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Study: Can Infrared Photos from Webb Support Fractal Cosmology?

Maybe. Let's be careful and explore this as empirically as possible.

The technological wonder as I like to call it, the James Webb Space Telescope, infrared observations are providing valuable data that might influence the field of fractal cosmology.

But, first, what is fractal cosmology?

In short, fractal cosmology is a branch of cosmological theory that proposes the structure of the universe or the distribution of matter within it exhibits a fractal pattern across a wide range of scales. Fractal patterns are geometric shapes that are self-similar; parts of the pattern, when magnified, resemble the whole. Fractal cosmology suggests that on a large range of scales, the universe might exhibit such self-similarity. It remains a minority view, and while it has not been widely adopted by the scientific community, it presents an interesting perspective on the structure of the universe and continues to be an area of theoretical exploration. Despite this, I tend to be optimistic and predict that, in the near future, we may hear fractal jargon being used more commonly amongst the general public.

Self similarity more obvious in infrared?

A galaxy with voids
Highlighting self similar voids

The highlighted areas highlight regions where the interstellar medium within the galaxy is organized into distinct bubbles or voids, with dense, dusty, and gaseous materials surrounding them.

The highlighted voids in the image, while not displaying perfect self-similarity, may suggest a fractal-like pattern. In fractal geometry, such patterns do not have to be exactly identical at every scale, but they do exhibit a family resemblance—a similar arrangement or structure that recurs. The pattern of voids in the galaxy shows regions of less density, which may seem to be distributed in a way that echoes across different scales, albeit not with the precision of a mathematical fractal.

This kind of pattern, where large voids are surrounded by filaments of dust and smaller voids appear to nest within larger ones, can be described as statistically self-similar or quasi-fractal. In the cosmos, these patterns emerge not through a strict mathematical process but through the dynamic physical processes of the universe such as gravitational interactions, the movement of gas and dust, and the lifecycle of stars.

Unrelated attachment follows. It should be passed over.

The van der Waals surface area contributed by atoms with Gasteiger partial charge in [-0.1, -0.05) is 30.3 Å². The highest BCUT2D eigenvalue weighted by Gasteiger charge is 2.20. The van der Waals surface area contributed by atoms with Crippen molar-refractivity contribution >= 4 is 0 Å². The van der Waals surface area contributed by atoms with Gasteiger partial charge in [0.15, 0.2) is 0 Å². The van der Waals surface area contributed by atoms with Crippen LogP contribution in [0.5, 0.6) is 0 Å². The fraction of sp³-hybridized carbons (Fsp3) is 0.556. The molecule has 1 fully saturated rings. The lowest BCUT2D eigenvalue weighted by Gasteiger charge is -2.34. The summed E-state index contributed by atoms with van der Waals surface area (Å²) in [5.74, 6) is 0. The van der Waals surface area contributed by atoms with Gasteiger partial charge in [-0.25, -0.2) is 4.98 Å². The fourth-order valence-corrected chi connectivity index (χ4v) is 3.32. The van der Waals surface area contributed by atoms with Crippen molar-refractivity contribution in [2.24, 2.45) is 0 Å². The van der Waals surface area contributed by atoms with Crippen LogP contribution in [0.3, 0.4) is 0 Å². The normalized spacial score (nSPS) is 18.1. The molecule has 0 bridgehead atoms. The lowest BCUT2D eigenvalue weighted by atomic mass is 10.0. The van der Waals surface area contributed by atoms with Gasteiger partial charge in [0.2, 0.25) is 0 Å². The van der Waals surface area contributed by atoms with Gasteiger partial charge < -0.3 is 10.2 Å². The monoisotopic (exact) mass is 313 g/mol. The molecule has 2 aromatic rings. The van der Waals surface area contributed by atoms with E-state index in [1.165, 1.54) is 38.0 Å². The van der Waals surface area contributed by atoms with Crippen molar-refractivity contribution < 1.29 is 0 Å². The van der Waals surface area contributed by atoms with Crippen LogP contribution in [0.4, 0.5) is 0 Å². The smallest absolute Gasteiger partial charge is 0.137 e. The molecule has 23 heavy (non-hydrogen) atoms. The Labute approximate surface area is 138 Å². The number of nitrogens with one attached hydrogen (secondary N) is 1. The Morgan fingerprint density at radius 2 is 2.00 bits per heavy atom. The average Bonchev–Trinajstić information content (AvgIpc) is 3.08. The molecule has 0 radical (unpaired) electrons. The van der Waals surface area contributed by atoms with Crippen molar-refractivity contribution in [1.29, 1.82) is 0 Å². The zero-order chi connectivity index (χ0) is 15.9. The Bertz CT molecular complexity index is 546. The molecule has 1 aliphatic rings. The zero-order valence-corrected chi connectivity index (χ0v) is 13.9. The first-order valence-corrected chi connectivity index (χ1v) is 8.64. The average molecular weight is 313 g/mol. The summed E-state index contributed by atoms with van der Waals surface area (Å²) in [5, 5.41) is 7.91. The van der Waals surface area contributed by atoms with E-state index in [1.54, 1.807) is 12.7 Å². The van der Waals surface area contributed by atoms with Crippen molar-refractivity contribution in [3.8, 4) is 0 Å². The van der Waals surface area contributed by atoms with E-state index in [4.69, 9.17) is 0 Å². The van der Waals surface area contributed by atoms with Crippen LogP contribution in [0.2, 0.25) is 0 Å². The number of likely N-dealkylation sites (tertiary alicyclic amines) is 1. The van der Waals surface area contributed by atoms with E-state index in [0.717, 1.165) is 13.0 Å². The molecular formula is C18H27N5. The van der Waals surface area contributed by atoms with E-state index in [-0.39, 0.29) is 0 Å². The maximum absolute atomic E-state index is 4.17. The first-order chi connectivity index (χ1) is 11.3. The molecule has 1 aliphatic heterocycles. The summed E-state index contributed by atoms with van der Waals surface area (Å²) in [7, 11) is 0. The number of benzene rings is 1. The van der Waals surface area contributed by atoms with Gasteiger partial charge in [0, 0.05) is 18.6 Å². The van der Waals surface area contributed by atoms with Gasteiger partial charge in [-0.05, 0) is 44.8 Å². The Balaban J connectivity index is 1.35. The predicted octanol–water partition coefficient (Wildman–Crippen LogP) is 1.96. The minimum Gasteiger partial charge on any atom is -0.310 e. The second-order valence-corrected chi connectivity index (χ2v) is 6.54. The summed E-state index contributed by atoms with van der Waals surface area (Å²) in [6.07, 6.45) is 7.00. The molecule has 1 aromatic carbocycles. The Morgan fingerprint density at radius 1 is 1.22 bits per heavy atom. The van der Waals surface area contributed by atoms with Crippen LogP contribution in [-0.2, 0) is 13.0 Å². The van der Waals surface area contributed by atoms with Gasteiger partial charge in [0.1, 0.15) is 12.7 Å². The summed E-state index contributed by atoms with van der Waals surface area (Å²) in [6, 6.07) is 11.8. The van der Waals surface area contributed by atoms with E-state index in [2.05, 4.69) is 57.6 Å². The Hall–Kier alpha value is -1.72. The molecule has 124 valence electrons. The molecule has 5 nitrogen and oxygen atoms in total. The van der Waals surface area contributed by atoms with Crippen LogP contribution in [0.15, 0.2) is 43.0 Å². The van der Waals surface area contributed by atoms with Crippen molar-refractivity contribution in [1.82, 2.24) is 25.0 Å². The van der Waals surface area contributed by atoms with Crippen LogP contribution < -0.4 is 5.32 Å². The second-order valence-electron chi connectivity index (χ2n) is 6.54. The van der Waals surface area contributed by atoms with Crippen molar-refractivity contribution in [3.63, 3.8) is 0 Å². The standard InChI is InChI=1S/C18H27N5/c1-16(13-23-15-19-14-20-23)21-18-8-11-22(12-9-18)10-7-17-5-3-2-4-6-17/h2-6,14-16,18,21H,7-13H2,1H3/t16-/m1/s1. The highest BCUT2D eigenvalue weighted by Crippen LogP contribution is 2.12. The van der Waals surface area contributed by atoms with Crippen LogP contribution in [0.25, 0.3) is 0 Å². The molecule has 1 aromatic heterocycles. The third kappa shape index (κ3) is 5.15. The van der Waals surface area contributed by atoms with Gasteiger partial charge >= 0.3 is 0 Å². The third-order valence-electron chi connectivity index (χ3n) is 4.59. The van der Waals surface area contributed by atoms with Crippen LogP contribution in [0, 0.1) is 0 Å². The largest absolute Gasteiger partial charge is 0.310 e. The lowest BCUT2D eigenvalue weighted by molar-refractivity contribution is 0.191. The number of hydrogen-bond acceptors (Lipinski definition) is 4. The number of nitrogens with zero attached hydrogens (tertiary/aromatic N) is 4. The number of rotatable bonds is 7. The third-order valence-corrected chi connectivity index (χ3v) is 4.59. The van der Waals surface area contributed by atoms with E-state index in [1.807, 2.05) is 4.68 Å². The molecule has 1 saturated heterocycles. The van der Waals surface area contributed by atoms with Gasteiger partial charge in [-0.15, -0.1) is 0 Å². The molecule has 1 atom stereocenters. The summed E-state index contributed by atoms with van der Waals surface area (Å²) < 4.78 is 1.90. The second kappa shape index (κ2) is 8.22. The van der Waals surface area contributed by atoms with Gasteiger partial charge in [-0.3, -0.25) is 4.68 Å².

While these voids are not perfect fractals, their fractal-like distribution can be significant in studying the large-scale structure of the universe and understanding the mechanisms that contribute to galaxy formation and evolution.

And in these recent infrared images, it seems that we are able to see fractal-like characteristics more obviously. Then Webb has given us unique studies for fractal cosmology.

Fractal-like category

By having a category of fractals that are not strictly fractal, we are able to gain a greater understanding of the complex puzzle that is the structure of our universe. In other words, we may be able to understand the universe's geometry much better by having a fractal-like category. This can also be a great opportunity for the general public as patterns are universally recognized concepts.

Webb Telescopes view face-on of spiral galaxy NGC 4254.
Webb Telescopes view face-on of spiral galaxy NGC 4254.

I personally think that fractal cosmology should be named fractal-like cosmology to reduce misunderstandings as if you were to Google 'is the universe fractal' it tends to pop up with results that it is not, which is true, but the question isn't whether it is true fractal, but rather fractal-like.

The universe does exhibit complexity and a degree of self-similarity over certain scales, which can be reminiscent of fractal patterns. Therefore, using the term "fractal-like cosmology" could help clarify that that the universe exhibits patterns that are reminiscent of fractals, patterns that do not fulfil the strict mathematical criteria of a fractal, which include infinite self-similarity and non-integer dimensions.